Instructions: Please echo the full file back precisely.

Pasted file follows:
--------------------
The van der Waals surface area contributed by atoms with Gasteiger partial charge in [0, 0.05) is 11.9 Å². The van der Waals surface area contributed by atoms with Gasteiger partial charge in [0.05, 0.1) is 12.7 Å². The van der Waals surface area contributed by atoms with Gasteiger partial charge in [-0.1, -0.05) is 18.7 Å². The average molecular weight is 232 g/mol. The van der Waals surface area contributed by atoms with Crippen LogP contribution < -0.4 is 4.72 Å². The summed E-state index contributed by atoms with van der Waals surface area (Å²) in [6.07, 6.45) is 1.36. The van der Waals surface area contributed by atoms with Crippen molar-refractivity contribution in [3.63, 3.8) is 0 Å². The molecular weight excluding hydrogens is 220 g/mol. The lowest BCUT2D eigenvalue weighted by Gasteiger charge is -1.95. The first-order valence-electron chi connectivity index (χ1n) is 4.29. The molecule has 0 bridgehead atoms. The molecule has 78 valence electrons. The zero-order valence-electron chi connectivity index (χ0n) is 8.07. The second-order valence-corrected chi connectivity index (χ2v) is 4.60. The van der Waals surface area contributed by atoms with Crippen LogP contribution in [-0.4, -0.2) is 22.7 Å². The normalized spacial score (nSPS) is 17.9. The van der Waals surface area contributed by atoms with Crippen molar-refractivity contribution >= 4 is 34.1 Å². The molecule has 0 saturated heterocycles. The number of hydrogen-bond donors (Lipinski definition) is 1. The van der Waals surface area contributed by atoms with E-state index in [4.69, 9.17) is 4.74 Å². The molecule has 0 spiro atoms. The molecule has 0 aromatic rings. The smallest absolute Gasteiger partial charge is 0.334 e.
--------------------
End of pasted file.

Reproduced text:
The van der Waals surface area contributed by atoms with Gasteiger partial charge in [0, 0.05) is 11.9 Å². The van der Waals surface area contributed by atoms with Gasteiger partial charge in [0.05, 0.1) is 12.7 Å². The van der Waals surface area contributed by atoms with Gasteiger partial charge in [-0.1, -0.05) is 18.7 Å². The average molecular weight is 232 g/mol. The van der Waals surface area contributed by atoms with Crippen LogP contribution < -0.4 is 4.72 Å². The summed E-state index contributed by atoms with van der Waals surface area (Å²) in [6.07, 6.45) is 1.36. The van der Waals surface area contributed by atoms with Crippen molar-refractivity contribution in [3.63, 3.8) is 0 Å². The molecular weight excluding hydrogens is 220 g/mol. The lowest BCUT2D eigenvalue weighted by Gasteiger charge is -1.95. The first-order valence-electron chi connectivity index (χ1n) is 4.29. The molecule has 0 bridgehead atoms. The molecule has 78 valence electrons. The zero-order valence-electron chi connectivity index (χ0n) is 8.07. The second-order valence-corrected chi connectivity index (χ2v) is 4.60. The van der Waals surface area contributed by atoms with Crippen LogP contribution in [-0.4, -0.2) is 22.7 Å². The normalized spacial score (nSPS) is 17.9. The van der Waals surface area contributed by atoms with Crippen molar-refractivity contribution >= 4 is 34.1 Å². The molecule has 0 saturated heterocycles. The number of hydrogen-bond donors (Lipinski definition) is 1. The van der Waals surface area contributed by atoms with E-state index in [4.69, 9.17) is 4.74 Å². The molecule has 0 spiro atoms. The molecule has 0 aromatic rings. The smallest absolute Gasteiger partial charge is 0.334 e.